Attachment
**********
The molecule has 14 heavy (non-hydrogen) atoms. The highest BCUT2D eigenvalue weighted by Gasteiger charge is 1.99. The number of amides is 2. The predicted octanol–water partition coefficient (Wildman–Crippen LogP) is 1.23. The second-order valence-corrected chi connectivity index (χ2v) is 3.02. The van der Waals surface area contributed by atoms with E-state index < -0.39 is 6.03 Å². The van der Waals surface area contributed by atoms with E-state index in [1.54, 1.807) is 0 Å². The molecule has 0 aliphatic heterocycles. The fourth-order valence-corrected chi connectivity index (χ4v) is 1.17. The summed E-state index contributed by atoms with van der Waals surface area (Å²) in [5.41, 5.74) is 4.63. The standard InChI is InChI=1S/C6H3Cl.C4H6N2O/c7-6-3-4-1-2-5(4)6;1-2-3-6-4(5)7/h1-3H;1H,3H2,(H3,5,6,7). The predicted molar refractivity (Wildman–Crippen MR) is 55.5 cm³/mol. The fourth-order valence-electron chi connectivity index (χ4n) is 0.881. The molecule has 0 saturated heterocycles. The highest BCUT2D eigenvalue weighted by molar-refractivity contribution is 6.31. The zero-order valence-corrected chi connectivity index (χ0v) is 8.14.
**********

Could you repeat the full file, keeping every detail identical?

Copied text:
The molecule has 14 heavy (non-hydrogen) atoms. The highest BCUT2D eigenvalue weighted by Gasteiger charge is 1.99. The number of amides is 2. The predicted octanol–water partition coefficient (Wildman–Crippen LogP) is 1.23. The second-order valence-corrected chi connectivity index (χ2v) is 3.02. The van der Waals surface area contributed by atoms with E-state index < -0.39 is 6.03 Å². The van der Waals surface area contributed by atoms with E-state index in [1.54, 1.807) is 0 Å². The molecule has 0 aliphatic heterocycles. The fourth-order valence-corrected chi connectivity index (χ4v) is 1.17. The summed E-state index contributed by atoms with van der Waals surface area (Å²) in [5.41, 5.74) is 4.63. The standard InChI is InChI=1S/C6H3Cl.C4H6N2O/c7-6-3-4-1-2-5(4)6;1-2-3-6-4(5)7/h1-3H;1H,3H2,(H3,5,6,7). The predicted molar refractivity (Wildman–Crippen MR) is 55.5 cm³/mol. The fourth-order valence-electron chi connectivity index (χ4n) is 0.881. The molecule has 0 saturated heterocycles. The highest BCUT2D eigenvalue weighted by molar-refractivity contribution is 6.31. The zero-order valence-corrected chi connectivity index (χ0v) is 8.14.